Leading up to today’s midterm elections, corporate reform, the politico’s favorite summer topic, surprisingly vanished from the legislative agenda. The reason for its absence, it seems, is that the issue was checked off Washington’s to do list before the job was really done. While media hype has always functioned as an impetus for change, once the issue falls from front-page news, so—sadly—does its legislative support. Our corporate accounting problems will not simply go away because President Bush took a brief moment to scold business malpractice. The only way we are going to prevent another corporate scandal is by enforcing the restrictions our legislators took so much credit for creating.
In late July, after the corruption at Enron, Worldcom and Tyco had seemingly mortally wounded consumer confidence, and the uproar against corporate crime was reaching its peak, it was convenient for Bush to join the battle cry and come down hard on the corporate villains. Likewise, it was convenient for Congress to pass the Sarbanes-Oxley Act of 2002—also called the “Accounting Reform Act”—reaching out to the victimized common man and calling for the eradication of big business deceit.
The Accounting Reform Act included sweeping measures dealing with financial reporting, conflicts of interest, corporate ethics and the oversight of the accounting profession. It called for increasing the Securities and Exchange Commission (SEC) budget by 77 percent and creating a U.S. accountancy regulatory board. The increased budget was going to be used to hire up to 300 new enforcement and inspection specialists and to begin upgrading information technology, all in an attempt to better protect investors from rampant financial fraud.
When President Bush signed the Accounting Reform Act this summer, he promised to use the new enforcement tools “to the fullest.” He told corporate America, “this law says to every dishonest corporate leader, ‘you’ll be exposed and punished.’” He forgot to mention, however, that once American citizens stopped paying attention, so would he.
While the Act requires a $726 million budget to implement changes, President Bush has decided instead to recommend a funding increase of just 21 percent, to $568 million. This amount is simply not sufficient for the new U.S. accounting regulatory board to operate. Even SEC Chair Harvey Pitt says that the administration’s level of financing will not allow the agency to take on key initiatives. It seems unreasonable that Bush is more than willing to invest tens of billions of dollars to fund a questionable war with Iraq when he cannot seem to scrounge up another $150 million to implement effective corporate reform policy.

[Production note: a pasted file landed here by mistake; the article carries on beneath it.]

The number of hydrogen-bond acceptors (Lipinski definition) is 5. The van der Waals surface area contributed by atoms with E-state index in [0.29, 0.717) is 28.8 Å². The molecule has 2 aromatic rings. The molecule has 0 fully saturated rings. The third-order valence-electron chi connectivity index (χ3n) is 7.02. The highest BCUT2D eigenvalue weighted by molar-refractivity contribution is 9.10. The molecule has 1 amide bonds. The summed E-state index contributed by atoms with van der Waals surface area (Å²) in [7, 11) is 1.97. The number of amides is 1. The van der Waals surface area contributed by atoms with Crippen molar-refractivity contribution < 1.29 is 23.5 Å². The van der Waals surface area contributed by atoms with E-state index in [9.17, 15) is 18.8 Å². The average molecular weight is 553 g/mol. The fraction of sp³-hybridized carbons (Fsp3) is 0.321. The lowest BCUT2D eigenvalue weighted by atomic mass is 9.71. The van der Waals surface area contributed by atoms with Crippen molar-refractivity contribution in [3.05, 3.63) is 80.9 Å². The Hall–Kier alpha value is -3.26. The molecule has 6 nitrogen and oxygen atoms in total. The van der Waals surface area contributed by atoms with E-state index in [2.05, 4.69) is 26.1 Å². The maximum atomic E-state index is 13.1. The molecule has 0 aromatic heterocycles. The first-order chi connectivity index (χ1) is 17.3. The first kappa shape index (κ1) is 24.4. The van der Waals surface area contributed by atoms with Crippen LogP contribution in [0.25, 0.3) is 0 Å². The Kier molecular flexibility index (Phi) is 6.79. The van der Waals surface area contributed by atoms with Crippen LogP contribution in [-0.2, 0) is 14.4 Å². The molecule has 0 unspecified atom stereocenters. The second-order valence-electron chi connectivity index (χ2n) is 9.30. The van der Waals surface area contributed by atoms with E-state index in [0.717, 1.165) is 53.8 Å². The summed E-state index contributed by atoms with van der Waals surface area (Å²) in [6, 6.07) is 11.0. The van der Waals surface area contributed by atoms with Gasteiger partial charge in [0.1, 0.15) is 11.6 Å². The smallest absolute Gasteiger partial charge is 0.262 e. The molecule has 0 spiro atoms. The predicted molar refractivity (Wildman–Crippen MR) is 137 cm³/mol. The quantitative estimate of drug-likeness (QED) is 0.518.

The actions of Congress prove no better. A budget stand-off between Congress and the president threatens efforts to crack down on corporate wrongdoing. Congress has not yet funded the SEC for fiscal year 2003, which began Oct. 1, nor has it approved any future funding for the new Public Company Accounting Oversight Board, which the Accounting Reform Act created to monitor the accounting industry. In fact, the House, where appropriations bills originate, has yet to even introduce a bill to fund the SEC for 2003, let alone vote on it.
The Accounting Reform Act allowed for transition funding for the Public Company Accounting Oversight Board to come from unused SEC funds. However, with the president and Congress continuing to argue over budget priorities, the SEC is not likely to have any funds to spare. “The worst case scenario is that [the accounting board] or we will have to slow down if we find the budget is unresolved by early next year,” the agency has said. Without a budget decision from Capital Hill, all this summer’s reform rhetoric will be in vain.
Corporate reform deserves more than lip service from our political officials, and the only way reform policy will become effective is if government agencies are capable of enforcing it. If our government is serious about cracking down on corporate fraud, it needs to finance a budget that will allow real changes to occur.
To send a message to the American people that reforming corporate America was a matter making significant improvements to society—and not just temporarily appeasing angry voters—our government must act promptly.
The scandals of this past year demonstrate the seriousness of the problem and the pressing need for change. And when the public eye was closely monitoring the government’s response, legislators just could not seem to say enough about the need for corporate reform, yet now, when the media is preoccupied with other world affairs, our political leaders just twiddle their thumbs on the issue. Media hype and political convenience should not dictate public policy. With the current question of war looming, it is easy to become preoccupied with the details of our foreign policy plans. Yet we cannot forget to follow through with our domestic priorities.
While the government is partly to blame, the public has a responsibility to keep our legislators in check. We need to remind our representatives that corporate finance reform was not a summer trend, and that the implementation of policy, not simply its formation, is what fosters real change.
Lia C. Larson ’05 is an economics concentrator in Currier House.